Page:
But whatever it was it would have nothing to do with money. He never mentioned the stuff. He was a gentleman to the end. There must have been buckets of it somewhere. Bucket upon bucket upon bucket, thanks to the long, long international practice. And he spent nothing, or nothing much. Maybe a bit more than the mysterious Veneering next door. He was not a vain man. He strode about the lanes in expensive tweeds, but they were very old. Not much fun, but never pompous. If he ever brooded upon his well-organised millions, managed by impeccable brokers, he didn’t think about them much. He joked about them occasionally. ‘Oh yes, I have “held the gorgeous East in fee,”’ he would say, ‘Ha-ha,’ and quoting Sir, his headmaster. He himself never went to the theatre or read poetry, for he wept too easily.
After a time a lethargy had fallen upon Feathers. He lost the energy even to think about moving house. And maybe the old enemy up the slope had begun to feel the same. They never met. If occasionally they found themselves passing one another at a distance during an afternoon walk in the lanes, each looked away.
Then, after a year or so, something must have happened. It was never discussed even in the village shop but there were some astonishing sightings, sounds of old-English accents, staccato in the blue-bell woods. It happened over a snow-bound Christmas. Before long it was reported that the two old buffers were playing chess together on Thursdays. And when Terry Veneering died during a ridiculous jaunt—foot in a hole on a cliff-top on the island of Malta and then thrombosis—Edward Feathers said, ‘Silly old fool. Far too old for that sort of thing. I told him so,’ but was surprised how much he missed him.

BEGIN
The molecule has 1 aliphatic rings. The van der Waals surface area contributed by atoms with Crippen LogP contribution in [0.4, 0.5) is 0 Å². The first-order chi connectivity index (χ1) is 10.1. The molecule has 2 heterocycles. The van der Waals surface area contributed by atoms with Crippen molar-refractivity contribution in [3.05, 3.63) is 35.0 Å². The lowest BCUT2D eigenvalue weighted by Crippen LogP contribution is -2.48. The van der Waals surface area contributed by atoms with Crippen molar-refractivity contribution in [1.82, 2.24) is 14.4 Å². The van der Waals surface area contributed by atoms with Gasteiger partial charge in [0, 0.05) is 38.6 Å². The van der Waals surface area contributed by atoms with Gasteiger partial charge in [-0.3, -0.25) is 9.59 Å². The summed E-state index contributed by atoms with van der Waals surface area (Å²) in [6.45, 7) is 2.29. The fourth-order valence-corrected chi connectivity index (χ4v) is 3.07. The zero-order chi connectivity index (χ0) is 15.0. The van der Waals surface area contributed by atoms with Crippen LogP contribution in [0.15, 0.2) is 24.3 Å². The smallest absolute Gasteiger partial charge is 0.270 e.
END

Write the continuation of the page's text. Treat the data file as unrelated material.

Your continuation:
Yet he refused to attend Veneering’s memorial service at Temple Church in London. There would have been comment and Betty’s name bandied about. For all his Olympian manner Old Filth was not histrionic. Never. He stayed alone at home that day making notes on the new edition of
Hudson on Building Contracts
that he had been (flatteringly considering his age) asked to re-edit some years before. He had a whisky and a slice of ham for his supper and listened to the News. When he heard the returning cars of the village mourners passing the end of his lane from Tisbury station he sensed disapproval at his absence like a wet cloth across his face; and turned a page.
Nobody came to see him that evening, not even sexy old Chloe who was never off his doorstep with shepherd’s pies: not his gardener or his cleaning lady who had travelled to the memorial service to London and back together in the gardener’s pick-up. Not Dulcie who lived nearby on Privilege Hill and was just about his oldest friend, the widow of an endearing old Hong Kong judge dead years ago and much lamented. Dulcie was a tiny, rather stupid woman, and grande dame of the village. ‘Let them think what they like,’ said Old Filth into his double malt. ‘I am past all these frivolities.’
But the next frivolity was to be his own, for the following Christmas he took himself off alone to the place of his birth, which he still called The Malay States, and died as he stepped off the plane.
And so, on a cold morning in March the Dorset village of St. Ague was off to its second memorial service within a few months, first for Veneering, second for Filth, off to Temple Church again, waiting for the London train on Tisbury station. In prime positions were a group of three and a group of four all sombrely and correctly dressed but standing at different ends of the platform because although they were neighbours they were not yet exactly friends.
The group of four had recently bought Veneering’s house, invisible from the road but known for its brashness and flamboyance and ugliness like its old owner and, like its old owner, keeping out of sight. They were father, mother, son and daughter, most
people it was said, though it was vaguely thought that the father was some sort of intellectual.